Career: 2000-12, 2015-present
Weight classes: Heavyweight
Bottom line: Russian fighter Fedor Emelianenko reeled off one of the greatest stretches of any fighter in history with 28 consecutive wins following a loss in 2000 that included victories over four UFC champions, two K-1 champions, two Olympic medalists and one Pride FC champion.
Named the top MMA fighter of the 2000s by Sports Illustrated, Emelianenko's career and inclusion on this list comes with a catch. He was never a UFC champion, but he defeated seven UFC champions over his career.
So he makes the cut. Technicalities be damned.
6. Demetrious Johnson
Born: Aug. 13, 1986 (Madisonville, Kentucky)
Weight classes: Bantamweight, flyweight
Bottom line: Demetrious "Mighty Mouse" Johnson grew up outside of Tacoma, Washington, where he was a star wrestler and long-distance runner at Washington High.
At 5-foot-3, 134 pounds, Johnson might be the smallest fighter to make this list but has respect from all corners of the fighting world, becoming the first UFC flyweight champion in 2013 before setting the UFC record with 11 consecutive wins in title-defending fights.
Johnson's understated persona away from the ring hides a fierce competitor. While his background might have been in wrestling — he set the record for most takedowns in a fight three times — Johnson has crafted a reputation as an elite striker as well.
5. Stipe Miocic
Born: Aug. 19, 1983 (Euclid, Ohio)
Weight classes: Heavyweight
Bottom line: Stipe Miocic went from being a college baseball star to arguably the greatest heavyweight in UFC history, where he holds the records for most wins in heavyweight title fights and longest title defense streak.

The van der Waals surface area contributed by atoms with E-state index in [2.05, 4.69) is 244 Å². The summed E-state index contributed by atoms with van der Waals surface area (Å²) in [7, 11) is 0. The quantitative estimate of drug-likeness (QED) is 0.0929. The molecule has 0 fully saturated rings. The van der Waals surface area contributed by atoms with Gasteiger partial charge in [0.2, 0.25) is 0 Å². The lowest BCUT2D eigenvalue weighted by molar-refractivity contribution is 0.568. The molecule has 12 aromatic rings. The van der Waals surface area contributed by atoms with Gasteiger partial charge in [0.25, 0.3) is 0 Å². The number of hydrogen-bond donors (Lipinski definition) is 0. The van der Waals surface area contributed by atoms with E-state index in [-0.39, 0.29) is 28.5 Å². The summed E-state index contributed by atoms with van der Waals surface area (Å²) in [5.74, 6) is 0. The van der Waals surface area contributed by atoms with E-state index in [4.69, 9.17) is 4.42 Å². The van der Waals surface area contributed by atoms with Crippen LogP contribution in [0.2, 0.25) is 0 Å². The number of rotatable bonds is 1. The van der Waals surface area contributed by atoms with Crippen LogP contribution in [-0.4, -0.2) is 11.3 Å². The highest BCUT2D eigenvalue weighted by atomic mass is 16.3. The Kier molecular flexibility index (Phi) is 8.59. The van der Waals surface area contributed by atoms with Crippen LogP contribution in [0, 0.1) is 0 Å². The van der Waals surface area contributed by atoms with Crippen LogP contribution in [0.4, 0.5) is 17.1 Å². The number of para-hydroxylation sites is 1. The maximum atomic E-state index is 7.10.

Miocic has won the UFC heavyweight title twice in his career and is best known for his trilogy of fights against Daniel Cormier — Miocic won twice — and his three consecutive title defense wins against Alistar Overeem, Junior dos Santos and Francis Ngannou.
4. Anderson Silva
Born: April 14, 1975 (Sau Paulo, Brazil)
Weight classes: Middleweight, light heavyweight
Bottom line: It's unlikely we'll ever see a fighter with the longevity of Anderson Silva again in UFC. The Brazilian fought for a staggering 23 years that spanned four different decades.
"The Spider" crafted his legend thanks to a fighting style attributed to his diverse training. Silva began fighting in jiu-jitsu as a small child before taking on taekwondo, capoeira and muay thai. Silva holds the record for the longest title reign in UFC history as he held the welterweight crown from 2006 to 2013, encompassing a staggering 2,457 days and 16 consecutive victories.
Since Silva retired from the UFC in 2020, he's returned to boxing, most notably losing to social media star Jake Paul in a fight in October 2022.
3. Khabib Nurmagomedov
Born: Sept. 20 1988 (Sildi, Dagestan ASSR, Russian SFSR)
Weight classes: Lightweight, welterweight
Bottom line: The comparisons between Russian UFC fighter Khabib Nurmagomedov and American heavyweight boxing champion Rocky Marciano are fitting. Both completed their careers without ever losing a fight.
Nurmagomedov's reign as the UFC lightweight champion is the longest in UFC history at 1,077 days and he owns almost every significant UFC lightweight record. You would be hard-pressed to find a fighter who ended his career with more of a defining stretch of wins by submission — Conor McGregor in the fourth round, Dustin Poirier in the third round and Justin Gaethje in the second round.